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Compositional Video Prediction

Yufei Ye, Maneesh Singh, Abhinav Gupta*, and Shubham Tulsiani*

Project Page, Arxiv

Given an initial frame, the task is to predict the next few frames in pixel level. The key insight is that a scene is comprised of distinct entities that undergo joint motions. To operationalize this idea, we propose Compositional Video Prediction (CVP), which consists of three main modules:

  1. Entity Predictor: predicts per-entity representation;
  2. Frame Decoder: generate pixels given entity-level representation;
  3. Encoder: generate latent variables to account for multi-modality.

They jointly give us highly encouraging results compared to baseline methods as shown above.

This code repo is a re-implementation of the ICCV19 paper Compositional Video Prediciton. The code is developed based on Pytorch framework. It also integrates LPIPS for quantitative evaluation.

Citation

If you find this work useful, please use the following BibTeX entry.

@article{ye2019cvp,
  title={Compositional Video Prediction},
  author={Ye, Yufei and Singh, Maneesh  and Gupta, Abhinav and Tulsiani, Shubham},
  year={2019},
  booktitle={International Conference on Computer Vision (ICCV)}
}

Setup Repo

The code was developed by Python 3.6 and PyTorch 0.4.

git clone git@github.com:JudyYe/CVP.git

Demo: Predict video with pretrained model

mkdir -p models/ && wget -O models/ours.pth -L https://www.dropbox.com/s/p8y4p8xngoh467y/ours.pth?dl=0 
python demo.py --checkpoint models/ours.pth 

The command above downloads our pretrained model. Then it hallucinates several videos (due to uncertainty) for each image under examples/. It should generates results similar to one column of the one in our website. Each row corresponds to one possible future. Please note:

  1. You can download other pretrain-models including baselines from here.
  2. Feel free to add flag --test_mod multi_${N} to generate N number of diverse futures.
python demo.py --checkpoint ${MODEL_PATH} --test_mod multi_2

Set up Dataset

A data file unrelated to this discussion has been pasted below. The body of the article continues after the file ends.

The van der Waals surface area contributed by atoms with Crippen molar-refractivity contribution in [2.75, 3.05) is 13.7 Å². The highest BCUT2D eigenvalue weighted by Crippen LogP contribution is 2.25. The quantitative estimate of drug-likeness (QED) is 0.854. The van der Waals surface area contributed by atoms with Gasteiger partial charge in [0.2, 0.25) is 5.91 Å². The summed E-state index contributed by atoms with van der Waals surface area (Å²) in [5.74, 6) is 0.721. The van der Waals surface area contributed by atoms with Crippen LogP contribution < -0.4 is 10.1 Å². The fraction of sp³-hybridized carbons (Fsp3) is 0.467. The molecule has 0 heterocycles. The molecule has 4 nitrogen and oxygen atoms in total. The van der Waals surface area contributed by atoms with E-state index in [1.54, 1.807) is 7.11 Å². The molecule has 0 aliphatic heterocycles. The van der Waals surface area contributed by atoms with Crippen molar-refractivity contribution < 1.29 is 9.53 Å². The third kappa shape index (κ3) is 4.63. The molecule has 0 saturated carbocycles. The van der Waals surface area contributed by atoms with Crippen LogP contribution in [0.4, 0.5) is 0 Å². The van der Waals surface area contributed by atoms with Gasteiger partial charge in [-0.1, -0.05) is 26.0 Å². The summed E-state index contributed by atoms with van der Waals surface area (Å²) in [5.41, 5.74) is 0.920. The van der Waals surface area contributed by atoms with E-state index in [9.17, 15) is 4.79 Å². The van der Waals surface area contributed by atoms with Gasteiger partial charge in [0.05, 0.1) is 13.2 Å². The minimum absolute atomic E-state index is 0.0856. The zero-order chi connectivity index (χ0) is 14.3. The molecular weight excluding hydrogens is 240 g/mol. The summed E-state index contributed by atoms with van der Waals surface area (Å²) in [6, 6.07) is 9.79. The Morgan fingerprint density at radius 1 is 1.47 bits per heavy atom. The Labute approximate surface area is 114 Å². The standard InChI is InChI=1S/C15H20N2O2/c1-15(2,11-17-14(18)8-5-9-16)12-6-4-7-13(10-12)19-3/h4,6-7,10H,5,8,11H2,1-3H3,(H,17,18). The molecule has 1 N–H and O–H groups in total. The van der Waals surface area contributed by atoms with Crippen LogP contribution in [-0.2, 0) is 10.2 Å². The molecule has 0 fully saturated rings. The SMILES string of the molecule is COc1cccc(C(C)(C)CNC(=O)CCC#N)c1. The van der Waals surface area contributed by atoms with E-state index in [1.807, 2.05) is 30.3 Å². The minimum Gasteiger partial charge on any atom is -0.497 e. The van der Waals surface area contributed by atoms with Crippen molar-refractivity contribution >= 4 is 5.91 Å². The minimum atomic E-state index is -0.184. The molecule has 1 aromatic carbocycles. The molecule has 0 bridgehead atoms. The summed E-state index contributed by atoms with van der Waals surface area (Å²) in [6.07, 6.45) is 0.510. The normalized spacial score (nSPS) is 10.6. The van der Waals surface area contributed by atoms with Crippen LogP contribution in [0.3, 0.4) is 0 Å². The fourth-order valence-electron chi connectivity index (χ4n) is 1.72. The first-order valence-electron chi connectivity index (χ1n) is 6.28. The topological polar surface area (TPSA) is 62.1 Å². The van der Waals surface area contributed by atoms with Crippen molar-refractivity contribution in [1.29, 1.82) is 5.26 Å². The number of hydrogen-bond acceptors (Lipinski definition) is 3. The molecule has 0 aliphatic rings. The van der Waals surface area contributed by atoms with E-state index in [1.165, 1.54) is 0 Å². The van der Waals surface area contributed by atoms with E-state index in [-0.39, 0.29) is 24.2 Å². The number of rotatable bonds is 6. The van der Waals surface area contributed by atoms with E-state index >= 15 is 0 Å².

Before training models on your own or evaluating them quantitatively, you need to set up dataset first. In the paper, results on two datasets are provided: the synthetic dataset Shapestacks and PennAction.

For a quick setup of ready-to-go data for Shapestacks, download and link to data/shapestacks/

 cd ${FOLDER_TO_SAVE_DATA}
 wget -O ss3456_render.tar.gz -L https://www.dropbox.com/s/6jllu13yqwrnql8/ss3456_render.tar.gz?dl=0 && tar xzf ss3456_render.tar.gz 
 ln -s ${FOLDER_TO_SAVE_DATA}/shapestacks data/shapestacks

Please read Dataset.md for further explanation about data format together with how to generate and preprocess the data.

Quantitative Evaluation

The best scores among K (K=100) samples are recorded. (See paper for further explanation.) The quality of frame is evaluated based on code repo LPIPS.

python test.py --checkpoint ${PATH_TO_MODEL} --test_mod best_100 --dataset ss3

The models are trained with 3 blocks in Shapestacks. Substitute ss3 with ss4 (or ss5, ss6) to evaluate how model generalizes to more blocks:

python test.py --checkpoint ${PATH_TO_MODEL} --test_mod best_100 --dataset ss4

Train your own model

The model and logs will be saved to output/. To train our model, simply run

python train.py --gpu ${GPU_ID}

We have provided code to reimplement baselines to ablate predictor, decoder, and encoder correspondingly. Please see Baseline.md for further details.

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